Sunday, November 16, 2008

Sometimes, Validation Is Everything

Last weekend, Zachary and I took a trip down to NYC to visit long-time family friends. Paul has known me since I was probably 2.5 years old, and he knew both of my parents. He and his wife, Hilda, Zachary and I got together last Saturday to visit and have dinner. Paul is a bright spot in my childhood. When my mother could no longer take me shopping because the conflict was just too high between us, it was Paul she designated as the adult in charge for my clothes shopping. He never ridiculed me for being fat (which sometimes she did), and he never made me feel badly for not having the same taste as he had in clothing.

There were many times I know my mom vented to Paul about her feelings towards me...her anger, disappointment, hurt. So many things I did caused her great pain...never did I intentionally try to inflict pain on her though. Never. As I grew up and eventually started becoming healthier mentally, I was unable and unwilling to tolerate the poor treatment that was a result of some of her own issues. When she died, our relationship was very, very strained because of the constant conflict.

Over the years, I knew that Paul heard things about me from her that I suspected made him think less of me. I only hoped that he knew enough of my mom and her own troubles that he was able to have some perspective on things and not hate me. I lived with a great deal of shame around most of my mom's friends...fearing that they thought I was a wretched, ungrateful and selfish daughter.

I sent yesterday's blog entry to Paul and Hilda to read. They have been there for me since well before my hospitalization. Hilda sent me an absolutely lovely response, and below is the response that I received from Paul. Maybe I can finally cast aside some of the shame I felt, thinking that he thought less of me as a person. He wrote:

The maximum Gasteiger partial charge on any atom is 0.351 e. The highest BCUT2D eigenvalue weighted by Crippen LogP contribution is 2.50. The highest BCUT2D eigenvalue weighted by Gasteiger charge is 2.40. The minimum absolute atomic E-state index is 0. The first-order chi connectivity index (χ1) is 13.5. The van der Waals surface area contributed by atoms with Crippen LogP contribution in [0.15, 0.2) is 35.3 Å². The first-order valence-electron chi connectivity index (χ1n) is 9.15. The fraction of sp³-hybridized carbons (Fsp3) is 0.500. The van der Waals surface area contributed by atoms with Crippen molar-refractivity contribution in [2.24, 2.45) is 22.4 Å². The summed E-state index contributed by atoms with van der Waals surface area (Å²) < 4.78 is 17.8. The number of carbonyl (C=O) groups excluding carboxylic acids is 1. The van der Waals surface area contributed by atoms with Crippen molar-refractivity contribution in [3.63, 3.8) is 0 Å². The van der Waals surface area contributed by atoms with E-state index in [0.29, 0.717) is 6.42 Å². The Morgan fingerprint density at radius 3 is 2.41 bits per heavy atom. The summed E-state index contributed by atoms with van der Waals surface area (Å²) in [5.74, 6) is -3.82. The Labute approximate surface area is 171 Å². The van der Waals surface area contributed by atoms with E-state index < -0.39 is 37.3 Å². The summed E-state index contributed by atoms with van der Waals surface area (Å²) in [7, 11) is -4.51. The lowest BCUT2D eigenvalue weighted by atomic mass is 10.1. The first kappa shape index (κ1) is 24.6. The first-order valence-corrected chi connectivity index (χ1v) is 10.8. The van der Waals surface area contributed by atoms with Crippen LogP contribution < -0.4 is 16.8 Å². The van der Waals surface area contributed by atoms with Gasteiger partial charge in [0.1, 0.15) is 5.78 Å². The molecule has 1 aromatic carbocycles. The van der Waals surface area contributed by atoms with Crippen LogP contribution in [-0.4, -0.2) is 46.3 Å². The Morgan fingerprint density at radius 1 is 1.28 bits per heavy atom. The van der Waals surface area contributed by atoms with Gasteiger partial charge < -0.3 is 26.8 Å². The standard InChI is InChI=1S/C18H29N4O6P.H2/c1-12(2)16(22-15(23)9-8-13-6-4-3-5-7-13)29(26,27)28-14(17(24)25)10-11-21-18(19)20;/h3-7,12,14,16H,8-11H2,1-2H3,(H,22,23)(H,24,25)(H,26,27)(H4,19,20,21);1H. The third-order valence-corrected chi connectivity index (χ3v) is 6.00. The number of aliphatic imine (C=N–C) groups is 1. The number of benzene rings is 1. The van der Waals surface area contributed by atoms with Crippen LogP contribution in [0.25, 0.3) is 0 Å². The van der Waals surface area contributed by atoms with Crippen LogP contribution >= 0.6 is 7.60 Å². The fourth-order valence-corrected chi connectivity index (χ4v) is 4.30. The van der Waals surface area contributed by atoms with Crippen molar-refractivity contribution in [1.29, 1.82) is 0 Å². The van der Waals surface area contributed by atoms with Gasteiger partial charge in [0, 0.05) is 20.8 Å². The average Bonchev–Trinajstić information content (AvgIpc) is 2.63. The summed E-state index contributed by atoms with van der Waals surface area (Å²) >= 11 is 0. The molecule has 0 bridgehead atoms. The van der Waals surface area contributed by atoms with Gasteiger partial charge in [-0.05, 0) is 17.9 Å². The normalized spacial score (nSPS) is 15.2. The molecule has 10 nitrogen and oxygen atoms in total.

Dear Amy,

I read your blog twice and it saddened me that a child would have to endure a life cloistered within the disturbed patterns of two people. Fortunately, Amy, an inner strength probably surfaced and helped you through unseen exits. But the conflicts that always hung around the two people--separate or together--found you.

You lived with a mother who herself lived with demons inside. They rose with Catherine in the morning and accompanied her to bed. Only she would know if they wrote the scenario for each dream. Of course there were breaks when the demons had to rest from overwork--not too often. Catherine was very intelligent, and used it not for the benefit of creating a harmonious family atmosphere, but to work in executive positions. But the inner demons voted, and none (there were many) of the positions were, after awhile, considered acceptable.

When Harvey worked at Otis elevator on 3rd Avenue and 48th Street, I would meet him often for lunch. I ended my workday around 1:15. I never, ever, saw a piece of paper or anything else connected to work on his desk. Except for himself, his cubicle was always empty. Although our conversations ranged far and wide, he always expressed a very negative, almost misanthropic, attitude. Also he was always sarcastic. Our meetings began to, and then eventually drifted into, nothing. This was before MS took over.

Of course this is only a small peek into your world where you were forced as a child to live with Catherine and Harvey. And yet Amy, you have emerged and shaped yourself into a strong and attractive woman. On Saturday there was a glow to you with a strong personality. Not one to take small steps but to stride in the world.

Zachary is a beautiful child with, apparently, a sense of self. Now I am sure, Amy, there are times when he upsets you...but then he would smile that smile--he has to melt you. You have to be very proud, particularly as a single mother. On Saturday, Zachary was the fourth adult at the table.

I am personally very sorry that you had to endure what you endured--no child should. It was a walk through Hell.

Welcome to the world, Amy. You did it. An excellent example for Zachary, who is one terrific kid.

Love, Paul


This may sound weird, but it's really reassuring to get validation like this. I think that much of what went on as a kid, I minimized in order to survive...and so sometimes, I find myself wondering if it really happened, or if I'm just making mountains out of mole hills. The validation from others reminds me that there were good reasons why I struggled as I did and ended up needing a two-year hospitalization. All those people weren't misled or lied to by me.